By Richard Welch

It’s one of those things that nice people don’t mention except to warn their children to keep away from. Personally I think mud has a lot going for it. Some local walk leaders have even built a reputation on finding the best quality mud in Darkest Hertfordshire!

If you find one of those rare Bogland maps, first published in 1920 by H.M.S.O. (Heep, Mire, Squelch & O’Really), you’ll notice that the mud contours are particularly dense in the area of Essendon. That’s where Jeff Bateman led a party of six on 14 February. We called in at the Bayford Arms for lunch, and a good time was had by all. Now back to the mud.

It’s fascinating stuff. Have you noticed that after plodding across a ploughed field and collecting tons of mud on your boots the field looks completely unchanged? And, although mud is a lot denser than water you can’t float in it. Like snow you can slip on it and fall, but you can’t ski over it! It can be considered messy, but I’ve found there is no need to clean my boots as the layer of dried mud grows to a thickness of one inch and no more. This has done wonders for my leg muscles.

Yes, mud can be dangerous. This usually happens when the mud is not in its normal habitat – I’m sure you’ve seen signs proclaiming “DANGER MUD ON ROAD”. However, life just wouldn’t be the same without it. Some women use a special mud to slap on their faces as a beauty aid. Perhaps there’s a connection with women wrestling in mud? Soldiers use it as camouflage. Many people travel great distances to be covered in hot volcanic mud with a nasty smell. Apparently it has a therapeutic value. Animals also make use of mud. Many cover themselves with mud as protection against insect bites, and the African mudfish hibernates during the dry season curled up inside a ball of mud.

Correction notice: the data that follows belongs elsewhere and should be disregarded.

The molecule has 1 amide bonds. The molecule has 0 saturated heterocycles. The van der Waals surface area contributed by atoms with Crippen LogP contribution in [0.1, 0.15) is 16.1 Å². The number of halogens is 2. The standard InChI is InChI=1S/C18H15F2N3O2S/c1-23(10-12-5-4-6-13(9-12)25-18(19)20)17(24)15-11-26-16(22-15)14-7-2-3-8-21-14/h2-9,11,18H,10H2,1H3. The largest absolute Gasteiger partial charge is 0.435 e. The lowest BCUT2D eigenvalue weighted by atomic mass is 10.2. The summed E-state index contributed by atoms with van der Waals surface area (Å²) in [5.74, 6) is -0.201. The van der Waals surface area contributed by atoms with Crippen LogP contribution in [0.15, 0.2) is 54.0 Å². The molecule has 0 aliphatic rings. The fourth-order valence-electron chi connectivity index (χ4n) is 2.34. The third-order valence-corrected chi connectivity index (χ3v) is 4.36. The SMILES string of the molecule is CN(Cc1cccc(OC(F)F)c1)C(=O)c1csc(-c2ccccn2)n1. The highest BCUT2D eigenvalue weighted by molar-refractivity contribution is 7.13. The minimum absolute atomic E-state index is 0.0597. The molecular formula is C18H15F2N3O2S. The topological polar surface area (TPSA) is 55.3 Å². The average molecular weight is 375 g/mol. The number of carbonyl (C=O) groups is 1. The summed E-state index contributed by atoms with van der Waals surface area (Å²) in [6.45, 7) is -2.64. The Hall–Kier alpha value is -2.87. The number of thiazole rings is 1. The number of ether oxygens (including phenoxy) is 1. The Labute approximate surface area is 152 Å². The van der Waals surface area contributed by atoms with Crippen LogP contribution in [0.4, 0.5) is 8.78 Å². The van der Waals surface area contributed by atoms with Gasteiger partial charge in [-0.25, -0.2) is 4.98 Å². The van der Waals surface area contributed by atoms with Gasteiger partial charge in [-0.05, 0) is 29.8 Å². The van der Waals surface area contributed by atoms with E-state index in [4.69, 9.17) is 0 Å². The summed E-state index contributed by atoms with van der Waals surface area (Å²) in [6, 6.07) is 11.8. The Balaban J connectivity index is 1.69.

In a more practical vein, it can be used to cook dead animals such as fish and hedgehogs. It’s also used in making bricks, and mud huts. Rice is grown in mud covered in shallow water. Fishermen dig around on mud-flats to find live bait. Clay is used in making earthenware pots etc., and a special kind of mud is pumped down oil wells.

However, all is not well in the world of mud. I see in the February 1988 issue of Great Outdoors that the Swedes have invented a chemical preparation called Solidry. This stuff “has the effect of stabilising oozing peat and clay into a firm substance which can withstand the passage of thousands of boots”. Aargh! Could this spell the end of mud as we know it (and even the green wellie, okay yaah)?!! Perhaps the time is right for the launch of the KCC (Keep it Claggy Club), dedicated to the preservation of muddy footpaths!

Copyright (c) 2009 St. Albans Adventure Group. This article was first published in the group magazine Stagger in October 1988.